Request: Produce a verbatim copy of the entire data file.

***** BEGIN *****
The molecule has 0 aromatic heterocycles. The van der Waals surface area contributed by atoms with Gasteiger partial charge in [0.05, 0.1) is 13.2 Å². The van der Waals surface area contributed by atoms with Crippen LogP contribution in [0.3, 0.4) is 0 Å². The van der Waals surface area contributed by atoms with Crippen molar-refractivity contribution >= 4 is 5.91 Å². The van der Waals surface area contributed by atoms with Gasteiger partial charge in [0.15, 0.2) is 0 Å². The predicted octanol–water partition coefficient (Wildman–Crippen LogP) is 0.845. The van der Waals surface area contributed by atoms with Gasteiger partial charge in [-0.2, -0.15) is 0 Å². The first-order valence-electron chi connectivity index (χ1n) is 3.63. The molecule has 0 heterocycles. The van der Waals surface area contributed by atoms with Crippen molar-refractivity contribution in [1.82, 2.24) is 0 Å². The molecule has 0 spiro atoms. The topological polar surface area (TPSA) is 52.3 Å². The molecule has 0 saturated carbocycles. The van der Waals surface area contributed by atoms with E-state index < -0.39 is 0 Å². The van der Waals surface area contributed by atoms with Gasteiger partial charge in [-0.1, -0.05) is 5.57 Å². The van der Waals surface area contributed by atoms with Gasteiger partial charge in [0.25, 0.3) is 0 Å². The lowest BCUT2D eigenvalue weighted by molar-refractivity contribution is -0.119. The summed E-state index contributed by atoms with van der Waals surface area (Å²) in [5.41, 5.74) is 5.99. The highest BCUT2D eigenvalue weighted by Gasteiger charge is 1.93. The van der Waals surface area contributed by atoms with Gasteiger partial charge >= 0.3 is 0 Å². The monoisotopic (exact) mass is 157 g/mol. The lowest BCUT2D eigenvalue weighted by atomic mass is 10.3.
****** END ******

The molecule has 0 aromatic heterocycles. The van der Waals surface area contributed by atoms with Gasteiger partial charge in [0.05, 0.1) is 13.2 Å². The van der Waals surface area contributed by atoms with Crippen LogP contribution in [0.3, 0.4) is 0 Å². The van der Waals surface area contributed by atoms with Crippen molar-refractivity contribution >= 4 is 5.91 Å². The van der Waals surface area contributed by atoms with Gasteiger partial charge in [0.15, 0.2) is 0 Å². The predicted octanol–water partition coefficient (Wildman–Crippen LogP) is 0.845. The van der Waals surface area contributed by atoms with Gasteiger partial charge in [-0.2, -0.15) is 0 Å². The first-order valence-electron chi connectivity index (χ1n) is 3.63. The molecule has 0 heterocycles. The van der Waals surface area contributed by atoms with Crippen molar-refractivity contribution in [1.82, 2.24) is 0 Å². The molecule has 0 spiro atoms. The topological polar surface area (TPSA) is 52.3 Å². The molecule has 0 saturated carbocycles. The van der Waals surface area contributed by atoms with E-state index < -0.39 is 0 Å². The van der Waals surface area contributed by atoms with Gasteiger partial charge in [-0.1, -0.05) is 5.57 Å². The van der Waals surface area contributed by atoms with Gasteiger partial charge in [0.25, 0.3) is 0 Å². The lowest BCUT2D eigenvalue weighted by molar-refractivity contribution is -0.119. The summed E-state index contributed by atoms with van der Waals surface area (Å²) in [5.41, 5.74) is 5.99. The highest BCUT2D eigenvalue weighted by Gasteiger charge is 1.93. The van der Waals surface area contributed by atoms with Gasteiger partial charge >= 0.3 is 0 Å². The monoisotopic (exact) mass is 157 g/mol. The lowest BCUT2D eigenvalue weighted by atomic mass is 10.3.